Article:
Mathematics Stack Exchange is a question and answer site for people studying math at any level and professionals in related fields. Join them; it only takes a minute:

Sign up
Here's how it works:
  1. Anybody can ask a question
  2. Anybody can answer
  3. The best answers are voted up and rise to the top

I'm not sure if this is true but, I've tried with many different values of $i, j$ and didn't get any contradictions. The question again, here

Prove that there are no natural numbers, $i, j$ such that $$ 3i^2+3i+7=j^3$$

Any help would be appreciated.

share|cite|improve this question
Why are you interested in this question ? – Lierre Nov 7 '12 at 9:31
I was asked this around 3 or 4 years ago but didn't know how to prove it. I just tried using a simple programmed loop. Now as I knew this website, I found the chance to trigger every question in my mind. I hope it wouldn't bother you. – Tariq Nov 7 '12 at 10:59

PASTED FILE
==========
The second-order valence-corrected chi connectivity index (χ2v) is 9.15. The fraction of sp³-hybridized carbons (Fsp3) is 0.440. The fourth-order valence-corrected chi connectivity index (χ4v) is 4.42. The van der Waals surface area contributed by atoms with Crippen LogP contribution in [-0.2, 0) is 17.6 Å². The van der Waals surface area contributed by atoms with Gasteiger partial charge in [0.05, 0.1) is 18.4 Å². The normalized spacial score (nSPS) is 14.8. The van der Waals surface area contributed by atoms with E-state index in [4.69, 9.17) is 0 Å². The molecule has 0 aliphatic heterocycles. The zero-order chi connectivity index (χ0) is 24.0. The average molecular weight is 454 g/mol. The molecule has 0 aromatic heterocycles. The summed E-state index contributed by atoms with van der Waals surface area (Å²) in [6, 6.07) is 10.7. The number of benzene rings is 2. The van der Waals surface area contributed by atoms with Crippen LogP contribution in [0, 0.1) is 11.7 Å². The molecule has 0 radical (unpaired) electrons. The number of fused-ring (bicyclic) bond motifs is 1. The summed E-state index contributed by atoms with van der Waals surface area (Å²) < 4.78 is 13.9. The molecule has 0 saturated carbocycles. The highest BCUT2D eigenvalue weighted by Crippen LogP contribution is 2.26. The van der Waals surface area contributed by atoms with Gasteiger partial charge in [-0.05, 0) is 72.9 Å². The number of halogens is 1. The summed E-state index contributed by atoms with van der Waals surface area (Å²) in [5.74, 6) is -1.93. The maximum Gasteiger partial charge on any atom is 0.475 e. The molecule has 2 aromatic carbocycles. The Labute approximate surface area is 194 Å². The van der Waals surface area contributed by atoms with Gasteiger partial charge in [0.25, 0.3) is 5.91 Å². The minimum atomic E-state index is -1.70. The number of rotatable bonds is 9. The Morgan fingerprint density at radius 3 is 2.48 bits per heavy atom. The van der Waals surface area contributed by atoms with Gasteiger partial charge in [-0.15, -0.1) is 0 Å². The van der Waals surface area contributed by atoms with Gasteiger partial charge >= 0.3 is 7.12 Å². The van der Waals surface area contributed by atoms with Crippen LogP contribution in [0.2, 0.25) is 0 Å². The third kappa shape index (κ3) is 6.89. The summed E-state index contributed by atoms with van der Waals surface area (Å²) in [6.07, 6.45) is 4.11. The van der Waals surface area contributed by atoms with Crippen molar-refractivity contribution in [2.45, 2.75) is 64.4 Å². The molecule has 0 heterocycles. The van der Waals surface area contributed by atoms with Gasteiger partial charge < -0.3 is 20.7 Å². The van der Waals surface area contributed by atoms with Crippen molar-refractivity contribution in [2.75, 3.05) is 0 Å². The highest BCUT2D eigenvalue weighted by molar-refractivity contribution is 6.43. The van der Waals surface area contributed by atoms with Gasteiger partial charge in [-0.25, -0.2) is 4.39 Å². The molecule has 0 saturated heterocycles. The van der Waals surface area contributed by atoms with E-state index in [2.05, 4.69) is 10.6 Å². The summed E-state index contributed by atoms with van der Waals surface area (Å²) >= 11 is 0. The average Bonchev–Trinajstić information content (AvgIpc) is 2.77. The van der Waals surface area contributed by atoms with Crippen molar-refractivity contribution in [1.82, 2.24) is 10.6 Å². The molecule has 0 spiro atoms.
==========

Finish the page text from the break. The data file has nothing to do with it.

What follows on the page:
Of course it does not bother me/us ! I'm just curious. – Lierre Nov 7 '12 at 13:00
up vote 9 down vote accepted

Let $(i,j)$ be a solution. As $3i(i+1)+7 = 1 [3]$, $j^3 = 1 [3]$ thus $j = 1 [3]$. Let write $j=3k+1$. A straight forward computation shows that: $$ j^3-1 = 9k(3k^2+3k+1) $$ Thus $3i(i+1)+6 = 9k(3k^2+3k+1)$, and then $3$ divides $i(i+1)+2$.

This is not possible because $i(i+1)+2$ is always equal to $1$ or $2$ modulus 3.

share|cite|improve this answer

Your Answer


By posting your answer, you agree to the privacy policy and terms of service.

Not the answer you're looking for? Browse other questions tagged or ask your own question.